All statistical analyses were performed using the spss software for Windows, version 15.0 (SPSS Inc, Chicago IL, USA). Data were expressed as mean ± SD. Comparisons between groups were analysed by Student's t-test, anova and χ2 test when appropriate for quantitative variables. The association between genotypes and brucellosis was assessed by computing the odds ratio (OR) and 95% confidence intervals (95% CI) from logistic regression analyses. For genetic comparisons, differences in allele, genotype and haplotype frequencies were evaluated using the χ2 test. The Hardy–Weinberg equilibrium was tested with the χ2 test for any of the SNPs under consideration. Linkage disequilibrium and frequencies of haplotypes in the controls and patients were estimated using hapstat version 3.0 software (Tammy Bailey, Danyu Lin and the University of North Carolina, Raleigh, NC, USA) [20]. A two-tailed P-value < 0.05 was considered to be statistically significant.

Results

Frequency of rs3212227A/C and rs6887695G/C IL-12B polymorphisms

The allele and genotype frequencies of IL-12p40 gene rs3212227 (+1188A/C) and rs6887695G/C positions in patients with active brucellosis and controls are listed in Table 1. It has been established that the OR lower than 1 along with a P < 0.05 is associated with lower risk of disease (protective factor), whereas the OR above 1 along with a P < 0.05 is associated with higher risk of disease (risk factor). A significant difference was found between two groups regarding allelic and genotyping distribution of the rs3212227A/C variant (P = 0.030). The frequency of CC genotypes in the control group was higher than in the cases showing a statistically significant difference (OR = 0.443, 95% CI: 0.218–0.900, P = 0.024). Furthermore, frequency of C allele at rs3212227 position in patients was reduced once compared with the control group, demonstrating the protective role of C variant against brucellosis (OR = 0.608, 95% CI: 0.429–0.861, P = 0.006). On the other hand, the allelic and genotypic distribution of the IL-12B polymorphism at position rs6887695G/C was not significantly different between patients and controls (OR = 0.740, 95% CI: 0.398–1.376, P = 0.342 for the CC genotype; OR = 0.788, 95% CI: 0.564–1.100, P = 0.173 for the C allele). Furthermore, in the current study, the IL-12B gene polymorphisms were analysed according to the patient's clinical complications and disease severity at the very first time of patients' referral for specialist treatment; however, no significant association between these features and IL-12p40 genotypes was found (the data were not shown).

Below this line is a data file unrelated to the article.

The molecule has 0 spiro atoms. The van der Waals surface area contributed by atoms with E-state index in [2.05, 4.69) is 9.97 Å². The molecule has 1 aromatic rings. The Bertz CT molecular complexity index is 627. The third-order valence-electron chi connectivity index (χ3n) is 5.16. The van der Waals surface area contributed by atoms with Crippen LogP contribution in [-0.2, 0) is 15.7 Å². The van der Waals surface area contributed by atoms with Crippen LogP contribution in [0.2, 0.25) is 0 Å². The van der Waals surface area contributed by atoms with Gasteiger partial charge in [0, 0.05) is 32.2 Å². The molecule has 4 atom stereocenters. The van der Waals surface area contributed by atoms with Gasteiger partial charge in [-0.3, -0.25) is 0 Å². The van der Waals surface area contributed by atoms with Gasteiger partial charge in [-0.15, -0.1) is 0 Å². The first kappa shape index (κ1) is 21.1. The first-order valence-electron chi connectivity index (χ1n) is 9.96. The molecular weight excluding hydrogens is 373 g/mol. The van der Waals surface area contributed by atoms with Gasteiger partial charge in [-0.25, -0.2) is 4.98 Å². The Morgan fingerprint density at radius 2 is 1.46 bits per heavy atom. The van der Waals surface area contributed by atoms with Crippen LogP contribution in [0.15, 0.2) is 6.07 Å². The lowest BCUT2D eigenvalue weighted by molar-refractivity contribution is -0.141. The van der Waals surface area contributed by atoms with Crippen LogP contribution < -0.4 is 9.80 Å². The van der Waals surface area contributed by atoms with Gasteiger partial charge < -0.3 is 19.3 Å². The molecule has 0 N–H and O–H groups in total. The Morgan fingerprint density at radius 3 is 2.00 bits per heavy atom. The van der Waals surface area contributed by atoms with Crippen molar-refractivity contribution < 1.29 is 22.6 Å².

Linkage disequilibrium and haplotype analysis of IL-12B polymorphisms

None of the SNPs had genotype frequencies that deviated significantly from Hardy–Weinberg equilibrium in the studied control groups (P > 0.05). Linkage disequilibrium was tested by calculating Lewontin's Delta′ coefficient and the correlation coefficient r2 [21], and it was found that the IL-12B rs3212227A/C was in low linkage disequilibrium with rs6887695G/C (D′ = 0.177, r2 = 0.021). Four haplotypes of the IL-12B gene comprised two alleles of each polymorphism site (Table 2). The C/C haplotype found to be protective against brucellosis with higher frequency in controls than in patients, and the difference between two groups was statistically significant (OR = 0.488, 95% CI = 0.319–0.746, P = 0.0008).

Table 2. Comparison of interleukin-12B gene polymorphisms between the patients and the controls
PolymorphismPatients n (%)Control n (%)aOdds Ratio (95% CI)aP-value
  1. a

    Adjusted for Age and Sex.

Position rs3212227 Genotypes
AA78 (51.0)47 (36.7)Ref.
AC57 (37.3)55 (43.0)0.630 (0.374–1.060)0.082
CC18 (11.8)26 (20.3)0.443 (0.218–0.900)0.024
Alleles
A213 (69.6)149 (58.2)Ref.
C93 (31.4)107 (41.8)0.608 (0.429–0.861)0.006
Position rs6887695 Genotypes
GG61 (39.9)40 (31.3)Ref.
GC55 (35.9)53 (41.4)0.708 (0.406–1.234)0.223
CC37 (24.2)35 (27.3)0.740 (0.398–1.376)0.342
Alleles
G177 (57.8)133 (51.9)Ref.
C129 (42.2)123 (48.1)0.788 (0.564–1.100)0.173

Table 3 demonstrates the frequency of nine genotype combinations in patients and controls. The frequency of patients carrying genotype combinations rs3212227CC/rs6887695GC or CC/CC was significantly reduced once compared with healthy controls, suggesting that carriage of these genotype combinations may protect controls from brucellosis (OR = 0.172, 95% CI: 0.042–0.711, P = 0.015 for the CC/GC; OR = 0.342, 95% CI: 0.118–0.992, P = 0.048 for the CC/CC). However, no significant difference in the frequency of subjects carrying other genotype combinations was observed between patients and controls (P > 0.05). Furthermore, as demonstrated in the Table 3, maximum and minimum levels of serum IL-12p40 in patients with brucellosis are observed in AA/GG and CC/CC carriers, respectively.

Table 3. Distribution of haplotypes of interleukin-12B gene polymorphisms in patients with brucellosis and control groups
HaplotypesPatientsControlsaχ2aP-valueaOdds Ratioa95% CI